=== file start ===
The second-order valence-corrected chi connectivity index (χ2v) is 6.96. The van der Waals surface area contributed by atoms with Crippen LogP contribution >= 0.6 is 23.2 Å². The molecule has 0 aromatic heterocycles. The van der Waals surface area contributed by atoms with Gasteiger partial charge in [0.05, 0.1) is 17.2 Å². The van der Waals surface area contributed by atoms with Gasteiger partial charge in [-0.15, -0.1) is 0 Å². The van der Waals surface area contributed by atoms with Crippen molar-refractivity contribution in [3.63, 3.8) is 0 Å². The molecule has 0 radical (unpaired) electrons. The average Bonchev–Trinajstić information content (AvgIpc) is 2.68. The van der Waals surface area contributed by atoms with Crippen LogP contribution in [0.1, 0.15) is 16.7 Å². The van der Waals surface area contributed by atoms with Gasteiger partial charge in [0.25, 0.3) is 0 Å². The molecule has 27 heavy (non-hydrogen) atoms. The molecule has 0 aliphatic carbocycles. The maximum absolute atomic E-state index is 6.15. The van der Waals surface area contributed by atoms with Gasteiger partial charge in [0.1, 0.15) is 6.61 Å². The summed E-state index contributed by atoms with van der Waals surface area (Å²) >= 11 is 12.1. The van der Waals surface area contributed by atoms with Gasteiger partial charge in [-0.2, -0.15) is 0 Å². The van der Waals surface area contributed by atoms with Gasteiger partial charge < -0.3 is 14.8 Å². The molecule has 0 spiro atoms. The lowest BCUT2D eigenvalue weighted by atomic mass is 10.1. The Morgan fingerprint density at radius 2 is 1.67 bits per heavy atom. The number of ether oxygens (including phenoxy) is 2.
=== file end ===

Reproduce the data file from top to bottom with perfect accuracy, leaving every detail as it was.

The second-order valence-corrected chi connectivity index (χ2v) is 6.96. The van der Waals surface area contributed by atoms with Crippen LogP contribution >= 0.6 is 23.2 Å². The molecule has 0 aromatic heterocycles. The van der Waals surface area contributed by atoms with Gasteiger partial charge in [0.05, 0.1) is 17.2 Å². The van der Waals surface area contributed by atoms with Gasteiger partial charge in [-0.15, -0.1) is 0 Å². The van der Waals surface area contributed by atoms with Crippen molar-refractivity contribution in [3.63, 3.8) is 0 Å². The molecule has 0 radical (unpaired) electrons. The average Bonchev–Trinajstić information content (AvgIpc) is 2.68. The van der Waals surface area contributed by atoms with Crippen LogP contribution in [0.1, 0.15) is 16.7 Å². The van der Waals surface area contributed by atoms with Gasteiger partial charge in [0.25, 0.3) is 0 Å². The molecule has 27 heavy (non-hydrogen) atoms. The molecule has 0 aliphatic carbocycles. The maximum absolute atomic E-state index is 6.15. The van der Waals surface area contributed by atoms with Gasteiger partial charge in [0.1, 0.15) is 6.61 Å². The summed E-state index contributed by atoms with van der Waals surface area (Å²) >= 11 is 12.1. The van der Waals surface area contributed by atoms with Gasteiger partial charge in [-0.2, -0.15) is 0 Å². The van der Waals surface area contributed by atoms with Gasteiger partial charge < -0.3 is 14.8 Å². The molecule has 0 spiro atoms. The lowest BCUT2D eigenvalue weighted by atomic mass is 10.1. The Morgan fingerprint density at radius 2 is 1.67 bits per heavy atom. The number of ether oxygens (including phenoxy) is 2.